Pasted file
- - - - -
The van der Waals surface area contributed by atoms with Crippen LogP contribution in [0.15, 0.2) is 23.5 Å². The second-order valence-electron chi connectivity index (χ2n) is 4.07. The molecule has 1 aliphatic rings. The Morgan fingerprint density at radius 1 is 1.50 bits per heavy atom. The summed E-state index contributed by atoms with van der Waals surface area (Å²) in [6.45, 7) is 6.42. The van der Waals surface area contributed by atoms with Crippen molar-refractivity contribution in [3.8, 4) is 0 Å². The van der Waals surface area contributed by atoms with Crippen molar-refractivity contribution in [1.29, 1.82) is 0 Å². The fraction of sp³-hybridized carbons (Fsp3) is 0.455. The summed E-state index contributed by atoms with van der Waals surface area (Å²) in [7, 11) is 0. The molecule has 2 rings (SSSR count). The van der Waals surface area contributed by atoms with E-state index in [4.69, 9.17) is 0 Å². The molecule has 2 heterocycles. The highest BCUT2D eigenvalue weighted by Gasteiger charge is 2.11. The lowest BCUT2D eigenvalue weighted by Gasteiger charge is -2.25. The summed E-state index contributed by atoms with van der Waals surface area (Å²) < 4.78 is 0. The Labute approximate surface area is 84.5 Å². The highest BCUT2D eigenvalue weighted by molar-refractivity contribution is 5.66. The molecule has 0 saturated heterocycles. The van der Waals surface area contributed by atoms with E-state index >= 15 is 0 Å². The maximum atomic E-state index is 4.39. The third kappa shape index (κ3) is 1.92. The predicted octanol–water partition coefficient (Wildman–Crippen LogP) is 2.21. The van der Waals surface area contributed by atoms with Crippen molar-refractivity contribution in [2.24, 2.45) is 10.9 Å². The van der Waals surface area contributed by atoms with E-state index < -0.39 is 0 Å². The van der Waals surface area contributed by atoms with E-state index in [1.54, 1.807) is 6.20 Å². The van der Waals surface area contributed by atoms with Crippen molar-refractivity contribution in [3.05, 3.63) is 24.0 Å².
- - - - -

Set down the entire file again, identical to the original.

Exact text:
The van der Waals surface area contributed by atoms with Crippen LogP contribution in [0.15, 0.2) is 23.5 Å². The second-order valence-electron chi connectivity index (χ2n) is 4.07. The molecule has 1 aliphatic rings. The Morgan fingerprint density at radius 1 is 1.50 bits per heavy atom. The summed E-state index contributed by atoms with van der Waals surface area (Å²) in [6.45, 7) is 6.42. The van der Waals surface area contributed by atoms with Crippen molar-refractivity contribution in [3.8, 4) is 0 Å². The van der Waals surface area contributed by atoms with Crippen molar-refractivity contribution in [1.29, 1.82) is 0 Å². The fraction of sp³-hybridized carbons (Fsp3) is 0.455. The summed E-state index contributed by atoms with van der Waals surface area (Å²) in [7, 11) is 0. The molecule has 2 rings (SSSR count). The van der Waals surface area contributed by atoms with E-state index in [4.69, 9.17) is 0 Å². The molecule has 2 heterocycles. The highest BCUT2D eigenvalue weighted by Gasteiger charge is 2.11. The lowest BCUT2D eigenvalue weighted by Gasteiger charge is -2.25. The summed E-state index contributed by atoms with van der Waals surface area (Å²) < 4.78 is 0. The Labute approximate surface area is 84.5 Å². The highest BCUT2D eigenvalue weighted by molar-refractivity contribution is 5.66. The molecule has 0 saturated heterocycles. The van der Waals surface area contributed by atoms with E-state index >= 15 is 0 Å². The maximum atomic E-state index is 4.39. The third kappa shape index (κ3) is 1.92. The predicted octanol–water partition coefficient (Wildman–Crippen LogP) is 2.21. The van der Waals surface area contributed by atoms with Crippen molar-refractivity contribution in [2.24, 2.45) is 10.9 Å². The van der Waals surface area contributed by atoms with E-state index < -0.39 is 0 Å². The van der Waals surface area contributed by atoms with E-state index in [1.54, 1.807) is 6.20 Å². The van der Waals surface area contributed by atoms with Crippen molar-refractivity contribution in [3.05, 3.63) is 24.0 Å².